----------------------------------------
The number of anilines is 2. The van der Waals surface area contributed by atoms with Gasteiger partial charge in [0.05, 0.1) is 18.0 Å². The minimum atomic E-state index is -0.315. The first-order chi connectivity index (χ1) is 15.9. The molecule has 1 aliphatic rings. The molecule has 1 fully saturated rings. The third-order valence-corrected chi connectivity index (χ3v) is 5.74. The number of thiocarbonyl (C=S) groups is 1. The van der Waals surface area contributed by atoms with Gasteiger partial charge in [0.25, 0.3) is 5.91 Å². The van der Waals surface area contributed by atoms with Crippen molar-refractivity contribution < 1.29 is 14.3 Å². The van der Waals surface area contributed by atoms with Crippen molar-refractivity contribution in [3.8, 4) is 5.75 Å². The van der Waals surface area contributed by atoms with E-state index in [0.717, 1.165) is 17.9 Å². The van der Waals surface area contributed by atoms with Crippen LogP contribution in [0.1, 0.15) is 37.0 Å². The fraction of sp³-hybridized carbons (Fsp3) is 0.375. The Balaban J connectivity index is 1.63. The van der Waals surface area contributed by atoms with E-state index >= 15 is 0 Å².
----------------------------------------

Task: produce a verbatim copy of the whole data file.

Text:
The number of anilines is 2. The van der Waals surface area contributed by atoms with Gasteiger partial charge in [0.05, 0.1) is 18.0 Å². The minimum atomic E-state index is -0.315. The first-order chi connectivity index (χ1) is 15.9. The molecule has 1 aliphatic rings. The molecule has 1 fully saturated rings. The third-order valence-corrected chi connectivity index (χ3v) is 5.74. The number of thiocarbonyl (C=S) groups is 1. The van der Waals surface area contributed by atoms with Gasteiger partial charge in [0.25, 0.3) is 5.91 Å². The van der Waals surface area contributed by atoms with Crippen molar-refractivity contribution < 1.29 is 14.3 Å². The van der Waals surface area contributed by atoms with Crippen molar-refractivity contribution in [3.8, 4) is 5.75 Å². The van der Waals surface area contributed by atoms with E-state index in [0.717, 1.165) is 17.9 Å². The van der Waals surface area contributed by atoms with Crippen LogP contribution in [0.1, 0.15) is 37.0 Å². The fraction of sp³-hybridized carbons (Fsp3) is 0.375. The Balaban J connectivity index is 1.63. The van der Waals surface area contributed by atoms with E-state index >= 15 is 0 Å².